The FG knot, or Super FG knot as it was originally called, was invented by Giant Travelly fishermen who were having issues with their fishing knots slipping on the super hard fighting fish. These large inshore fish can get longer than 4 feet and heavier than 180 pounds and swim up to 60mph. So they came up with how to tie the FG knot, with a lot more surface coverage of the leader line. This gave it not only greater strength, but a smaller profile and more gripping power to avoid any slippage or pulled out knots.
But be forewarned; it’s not the easiest to tie. The tension needed as well as the multiple wraps, half knots and tapering wrap stacks adds a lot of work to get a good knot. I often use my foot, mouth and both hands to tie it.
What does FG Stand for?
It has since been adapted by professional bass fishermen looking to get the thinnest knot that will easily go through their guides but also resists slipping or breakage on light line applications. The FG actually stands for Fine Grain because the appending line is almost woven onto the main line with this knot. The result is one of the strongest and thinnest knots that resists slipping.
Why Fish the Super FG Knot?
When you are fishing ultra clear water, you often want lighter lines and longer leaders. That means you will need a small but strong knot that has to travel through your guides. So if you’re using 10-pound braid and 6-pound leader, but you might have to tangle with a 6-pound rambunctious smallmouth in current, you’re going to need to be sure your tiny line is not slipping in your fishing knot.
How to tie the FG Knot
The thing with tying the FG knot is you need to be able to keep a mainline tight at times. But also you need to keep it’s tag tight while you wrap the leader under and over the mainline on tension. Then you give the braid a little slack and pull the fluoro tight to let the braid slide up the line and lock in place. Me personally I like to put the tag end of the braid in my mouth and put my foot on the other end of the braid to create a tightened line to wrap against. Then I usually do the wrap under towards my foot which is towards my rod tip and then back under towards me.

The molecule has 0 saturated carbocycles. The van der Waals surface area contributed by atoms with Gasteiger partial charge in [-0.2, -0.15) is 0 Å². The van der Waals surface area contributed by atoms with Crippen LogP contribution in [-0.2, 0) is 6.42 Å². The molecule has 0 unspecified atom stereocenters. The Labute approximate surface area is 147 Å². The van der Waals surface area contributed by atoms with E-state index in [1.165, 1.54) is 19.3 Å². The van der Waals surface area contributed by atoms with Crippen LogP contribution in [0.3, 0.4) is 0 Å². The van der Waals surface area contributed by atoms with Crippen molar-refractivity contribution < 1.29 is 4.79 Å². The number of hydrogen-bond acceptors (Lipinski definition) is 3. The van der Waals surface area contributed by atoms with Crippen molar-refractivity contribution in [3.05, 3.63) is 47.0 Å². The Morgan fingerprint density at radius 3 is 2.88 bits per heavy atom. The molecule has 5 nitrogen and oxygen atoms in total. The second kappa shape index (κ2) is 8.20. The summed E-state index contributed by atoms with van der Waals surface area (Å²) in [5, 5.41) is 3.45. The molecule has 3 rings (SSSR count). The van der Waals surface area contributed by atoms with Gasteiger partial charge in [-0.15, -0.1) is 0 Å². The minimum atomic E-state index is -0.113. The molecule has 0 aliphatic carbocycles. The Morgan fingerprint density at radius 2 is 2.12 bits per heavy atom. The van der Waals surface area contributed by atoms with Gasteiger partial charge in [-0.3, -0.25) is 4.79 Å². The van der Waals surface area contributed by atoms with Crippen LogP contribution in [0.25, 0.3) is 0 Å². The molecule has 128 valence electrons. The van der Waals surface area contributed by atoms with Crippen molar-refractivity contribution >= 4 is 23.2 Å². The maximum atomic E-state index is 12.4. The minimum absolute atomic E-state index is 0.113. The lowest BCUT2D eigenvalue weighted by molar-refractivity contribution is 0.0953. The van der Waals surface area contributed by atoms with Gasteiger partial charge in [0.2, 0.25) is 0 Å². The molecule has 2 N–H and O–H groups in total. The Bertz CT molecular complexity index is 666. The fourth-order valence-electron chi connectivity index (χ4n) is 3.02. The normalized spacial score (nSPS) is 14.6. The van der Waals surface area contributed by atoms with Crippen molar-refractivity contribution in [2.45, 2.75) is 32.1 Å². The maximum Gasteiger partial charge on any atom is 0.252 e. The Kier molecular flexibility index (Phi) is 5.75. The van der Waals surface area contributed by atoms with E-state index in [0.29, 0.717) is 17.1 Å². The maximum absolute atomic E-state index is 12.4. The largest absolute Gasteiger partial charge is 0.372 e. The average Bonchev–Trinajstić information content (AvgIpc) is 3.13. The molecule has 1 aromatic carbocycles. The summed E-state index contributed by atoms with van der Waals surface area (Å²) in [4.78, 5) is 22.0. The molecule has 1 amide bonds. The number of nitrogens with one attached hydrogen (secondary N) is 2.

Then I repeat that 20 times and then tie it off with cascading half hitches to finish it off.
For visualization, I will include step by step illustrations to demonstrate.
Step 1 – Create tension on your braided line
This step is fairly straight forward. You need a way to keep your braided line semi tight so it’s efficient to wrap the fluro back and forth on it, but lose enough to force the wraps from the braid to slide up onto your fluoro leader as you pull it back tight. I will sometimes put the braid going to my rod under my foot and put the tag end in my mouth and then I can control tension by just leaning forward or back in my seat. You start with the braid tight and wrap under and loop back over and go under the other side. Then you give the braid a little less tension so as you go over and under and then pull the fluoro tight it sends the wraps up your fluoro line. So you are keeping tension the whole time to lock the wraps in as they slide up the line.
Step 2 – Begin your wraps
After you get your braid set, start with your fluorocarbon leader over the top of the braid and with a long length of tag end, begin by taking the tag end under the braid towards your rod (or my foot in this case) and then wrap back over and then under the braid towards your teeth and then back around and under the braid towards your foot again. Each time you go under on one side and under on the other side, that’s consider two wraps. And each wrap you need to force tension into the wrap of the braid as you pull the fluoro leader tight. You will repeat this over and over, being careful to pull your fluoroleader tight each wrap so that the the braid wraps tightly up the fluoro leader as you do it.